Let me preface this with the observation that the old saying “Time flies when you are having fun” may not be applicable in this instance. That said, for those of us of a certain age and/or who have a passion for Internet history, November 2 is an important date. As noted in the headline, this year the date marked the 25th anniversary of the Morris Worm.
“What is that?” For those unfamiliar, the Morris Worm was the first well-publicized computer virus that not only hit the Internet, but crippled it significantly. It derives its name from then Cornell University student Robert Tappan Morris, who wrote it.
Picture of Professor Robert Tappan Morris courtesy MIT
And, while he subsequently was convicted of computer fraud and has thoroughly rehabilitated his reputation as a respected associate professor of computer science at MIT, at 6 p.m. on Nov. 2, 1988, he launched his worm, which disabled approximately 10 percent of all Internet-connected systems at the time. What is amazing considering how far we have come is that the 10 percent number was roughly about 60,000 machines. These were primarily in academic settings and were mostly comprised of Sun 3 systems and Digital VAX computers running BSD Unix—two big names in computing that are no longer with us.
The Morris Worm was not built with malicious intent, but more as an experiment that unfortunately exceeded expectations in its ability to self-replicate. It exploited known weaknesses in common utilities including sendmail, which is email routing software, and Finger, a tool that showed which users were logged on to the network, and for several days brought the Internet to a crawl. It actually crashed many infected machines, and caused the U.S. Department of Defense to unplug from their Internet gateways. It caused the kind of panic in the Internet world that Orson Welles’ famous “Halloween War of the Worlds” caused 75 years ago.
Over the years, Morris has said his intent was not to cause damage but was rather to try to size the Internet. He might not even be so infamous if not for the fact that this little intellectual adventure became a major what we now would classify as a Denial of Service (DoS) attack, were it not for a minor issue with the spreading mechanism.
The worm could have determined whether to invade a new computer by asking if there was already a copy running. A simple “yes” when asked would have ended the spread of the virus. Morris, smart fellow that he was, directed the worm to copy itself even if the response is "yes", one out of seven times. Without this knowledge on an appropriate counter-measure, replication literally went viral, including infecting the same machines multiple times. Morris remarked, in what really is very applicable to events of our times, that he "should have tried it on a simulator first."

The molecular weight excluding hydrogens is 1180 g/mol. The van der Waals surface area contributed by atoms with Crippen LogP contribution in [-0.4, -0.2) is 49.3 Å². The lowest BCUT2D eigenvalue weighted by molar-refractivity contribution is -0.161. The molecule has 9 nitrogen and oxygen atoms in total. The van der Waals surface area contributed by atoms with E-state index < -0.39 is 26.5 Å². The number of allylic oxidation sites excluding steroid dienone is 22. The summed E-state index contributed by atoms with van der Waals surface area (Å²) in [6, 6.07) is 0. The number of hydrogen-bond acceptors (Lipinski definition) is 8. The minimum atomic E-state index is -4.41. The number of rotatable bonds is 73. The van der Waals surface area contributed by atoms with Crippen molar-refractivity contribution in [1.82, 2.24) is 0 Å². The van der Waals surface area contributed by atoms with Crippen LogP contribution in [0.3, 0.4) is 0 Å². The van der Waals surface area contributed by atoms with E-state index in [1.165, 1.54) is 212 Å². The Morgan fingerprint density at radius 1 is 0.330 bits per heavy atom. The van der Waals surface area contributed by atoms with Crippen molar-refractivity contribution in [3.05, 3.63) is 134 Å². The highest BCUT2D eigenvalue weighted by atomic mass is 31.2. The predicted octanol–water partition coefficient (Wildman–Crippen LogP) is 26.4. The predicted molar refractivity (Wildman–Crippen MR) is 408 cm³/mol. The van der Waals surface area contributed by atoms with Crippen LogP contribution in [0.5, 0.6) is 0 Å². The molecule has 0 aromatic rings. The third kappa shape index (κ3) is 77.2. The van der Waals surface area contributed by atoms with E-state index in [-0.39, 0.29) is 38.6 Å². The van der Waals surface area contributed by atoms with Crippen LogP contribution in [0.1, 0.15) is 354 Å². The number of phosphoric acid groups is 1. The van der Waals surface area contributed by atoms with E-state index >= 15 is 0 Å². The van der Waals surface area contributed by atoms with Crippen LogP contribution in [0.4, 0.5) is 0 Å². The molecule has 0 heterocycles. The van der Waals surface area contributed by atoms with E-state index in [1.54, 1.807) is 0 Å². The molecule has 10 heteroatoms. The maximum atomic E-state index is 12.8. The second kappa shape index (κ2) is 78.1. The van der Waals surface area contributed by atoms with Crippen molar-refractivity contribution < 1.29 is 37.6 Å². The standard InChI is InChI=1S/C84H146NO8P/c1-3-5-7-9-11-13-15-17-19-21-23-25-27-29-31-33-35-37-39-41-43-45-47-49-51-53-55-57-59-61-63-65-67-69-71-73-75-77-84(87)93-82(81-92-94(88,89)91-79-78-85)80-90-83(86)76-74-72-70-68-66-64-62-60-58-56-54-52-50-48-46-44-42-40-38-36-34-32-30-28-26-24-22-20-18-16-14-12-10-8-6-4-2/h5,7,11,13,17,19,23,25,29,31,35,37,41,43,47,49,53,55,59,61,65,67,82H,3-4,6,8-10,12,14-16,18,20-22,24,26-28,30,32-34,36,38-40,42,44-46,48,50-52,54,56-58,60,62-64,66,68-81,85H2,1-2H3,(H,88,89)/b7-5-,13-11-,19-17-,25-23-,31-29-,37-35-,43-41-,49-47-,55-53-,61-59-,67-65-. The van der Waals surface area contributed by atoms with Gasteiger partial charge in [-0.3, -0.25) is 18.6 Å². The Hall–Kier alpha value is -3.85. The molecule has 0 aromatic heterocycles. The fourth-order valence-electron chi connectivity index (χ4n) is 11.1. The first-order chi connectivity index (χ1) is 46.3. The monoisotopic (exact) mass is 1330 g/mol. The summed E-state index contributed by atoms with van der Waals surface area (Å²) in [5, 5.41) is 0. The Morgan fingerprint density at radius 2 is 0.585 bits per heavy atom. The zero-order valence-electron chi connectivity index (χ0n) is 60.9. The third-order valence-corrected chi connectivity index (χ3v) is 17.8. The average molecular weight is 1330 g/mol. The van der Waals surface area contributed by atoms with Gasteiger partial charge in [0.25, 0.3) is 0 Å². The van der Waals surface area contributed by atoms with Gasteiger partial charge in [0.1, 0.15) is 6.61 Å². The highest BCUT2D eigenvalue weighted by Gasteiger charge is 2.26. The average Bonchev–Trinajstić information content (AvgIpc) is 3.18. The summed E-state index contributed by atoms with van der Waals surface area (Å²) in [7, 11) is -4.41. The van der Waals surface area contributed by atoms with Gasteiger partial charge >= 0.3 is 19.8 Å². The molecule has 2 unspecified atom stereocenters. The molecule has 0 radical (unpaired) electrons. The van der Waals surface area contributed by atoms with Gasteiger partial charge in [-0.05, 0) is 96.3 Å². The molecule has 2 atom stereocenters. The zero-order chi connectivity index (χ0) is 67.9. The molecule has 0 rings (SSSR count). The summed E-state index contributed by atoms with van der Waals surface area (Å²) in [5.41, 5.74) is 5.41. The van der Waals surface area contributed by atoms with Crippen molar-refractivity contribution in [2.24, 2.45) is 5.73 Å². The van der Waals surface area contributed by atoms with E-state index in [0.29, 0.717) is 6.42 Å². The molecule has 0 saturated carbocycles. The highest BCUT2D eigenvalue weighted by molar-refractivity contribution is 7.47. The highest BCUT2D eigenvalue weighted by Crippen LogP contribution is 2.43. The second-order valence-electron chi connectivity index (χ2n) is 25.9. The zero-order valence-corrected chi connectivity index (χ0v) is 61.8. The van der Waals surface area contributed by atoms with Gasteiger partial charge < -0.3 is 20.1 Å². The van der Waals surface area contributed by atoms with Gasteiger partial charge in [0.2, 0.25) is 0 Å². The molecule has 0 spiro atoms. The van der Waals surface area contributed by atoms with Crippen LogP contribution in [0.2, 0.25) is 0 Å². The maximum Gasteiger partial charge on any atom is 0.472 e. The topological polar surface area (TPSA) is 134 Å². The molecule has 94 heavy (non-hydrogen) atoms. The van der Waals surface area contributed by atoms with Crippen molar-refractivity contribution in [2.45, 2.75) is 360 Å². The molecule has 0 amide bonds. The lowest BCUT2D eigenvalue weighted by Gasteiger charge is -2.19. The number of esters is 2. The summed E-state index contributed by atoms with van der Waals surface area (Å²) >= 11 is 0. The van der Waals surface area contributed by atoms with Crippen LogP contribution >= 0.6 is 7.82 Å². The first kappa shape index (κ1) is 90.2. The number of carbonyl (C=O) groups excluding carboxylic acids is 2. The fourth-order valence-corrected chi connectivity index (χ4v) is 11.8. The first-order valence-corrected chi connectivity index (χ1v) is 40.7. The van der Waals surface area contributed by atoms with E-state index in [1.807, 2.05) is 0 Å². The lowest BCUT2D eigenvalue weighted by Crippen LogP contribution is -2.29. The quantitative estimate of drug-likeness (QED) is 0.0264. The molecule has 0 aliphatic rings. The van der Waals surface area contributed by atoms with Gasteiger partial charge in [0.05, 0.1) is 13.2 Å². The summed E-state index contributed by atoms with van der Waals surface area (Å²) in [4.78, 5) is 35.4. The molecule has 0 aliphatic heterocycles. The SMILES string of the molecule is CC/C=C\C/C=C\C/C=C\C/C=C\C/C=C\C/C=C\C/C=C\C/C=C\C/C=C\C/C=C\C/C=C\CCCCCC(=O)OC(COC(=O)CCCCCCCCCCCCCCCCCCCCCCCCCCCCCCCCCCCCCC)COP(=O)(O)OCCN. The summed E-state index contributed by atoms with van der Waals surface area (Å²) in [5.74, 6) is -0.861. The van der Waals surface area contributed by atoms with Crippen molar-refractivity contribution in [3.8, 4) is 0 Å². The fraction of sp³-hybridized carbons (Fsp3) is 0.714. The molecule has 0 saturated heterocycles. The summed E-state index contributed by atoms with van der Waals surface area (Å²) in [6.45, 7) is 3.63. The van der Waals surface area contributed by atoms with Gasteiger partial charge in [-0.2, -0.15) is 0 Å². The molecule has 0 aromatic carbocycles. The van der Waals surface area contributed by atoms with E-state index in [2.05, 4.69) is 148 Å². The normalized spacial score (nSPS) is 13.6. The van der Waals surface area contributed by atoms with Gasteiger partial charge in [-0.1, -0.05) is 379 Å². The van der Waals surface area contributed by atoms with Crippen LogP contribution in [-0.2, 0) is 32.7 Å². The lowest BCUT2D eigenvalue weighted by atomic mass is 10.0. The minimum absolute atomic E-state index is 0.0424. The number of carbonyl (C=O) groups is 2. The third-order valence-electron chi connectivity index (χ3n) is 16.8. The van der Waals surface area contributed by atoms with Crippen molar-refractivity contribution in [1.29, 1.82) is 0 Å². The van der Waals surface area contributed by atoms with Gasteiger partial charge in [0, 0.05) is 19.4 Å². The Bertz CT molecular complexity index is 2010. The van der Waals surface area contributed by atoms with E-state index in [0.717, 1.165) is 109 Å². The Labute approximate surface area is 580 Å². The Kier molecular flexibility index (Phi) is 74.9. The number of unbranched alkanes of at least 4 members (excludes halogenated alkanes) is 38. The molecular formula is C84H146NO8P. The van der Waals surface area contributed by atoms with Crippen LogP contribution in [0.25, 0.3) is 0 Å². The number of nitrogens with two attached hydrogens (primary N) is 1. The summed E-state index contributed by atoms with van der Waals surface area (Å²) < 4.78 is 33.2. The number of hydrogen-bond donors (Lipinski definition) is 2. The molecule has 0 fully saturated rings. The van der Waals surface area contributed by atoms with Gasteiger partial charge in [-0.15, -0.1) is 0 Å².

I remember writing about all of this at the time and making fun of the fact that those who had the capability to remediate the problem could not communicate with each other, which is why it took many days to restore the Internet to its natural state. The reason was most of the experts communicated via email and did not have an address book with the telephone numbers of their colleagues. My point back then was that the Internet, while interesting for communicating, was not a compelling a tool as picking up the phone and that would likely be the case for a very long time. Let’s just say I do not make those kinds of predictions any more.
On this anniversary, the question as to whether we learned anything from the exposure and damage of the Morris Worm is relevant. Many in our industry who look at the history say that because the Internet community was so small at the time it took many years for the incident to go from being mildly interesting to being a cause of alarm, particularly for commercial entities and the mass market. In terms of investments in security solutions they have a point, and it did take a series of major hacks in the 1990s to create the anti-virus, anti-malware, firewall, VPN, encryption, etc. environment of today. Ironically it is an environment now being termed unsuitable to meet the sophistication, frequency and malevolence of today’s attacks.
It is safe to say that what we have learned is that even what might be seen as “ethical hacking” has significant unintended -- as well as intended -- consequences. It is also fair to say that information security has gone from a minor concern of enterprises and government to the very top of the threat list. As a result of identity theft, the recent headlines, crashes of our own personal computers and increasingly our mobile devices, we, too, have become sensitized to the need for protection.
I would say that a celebration is in order to honor this anniversary, but it is not one where congratulations are in order. Maybe it would just be a good day to make sure all of you protective software is up-to-date.
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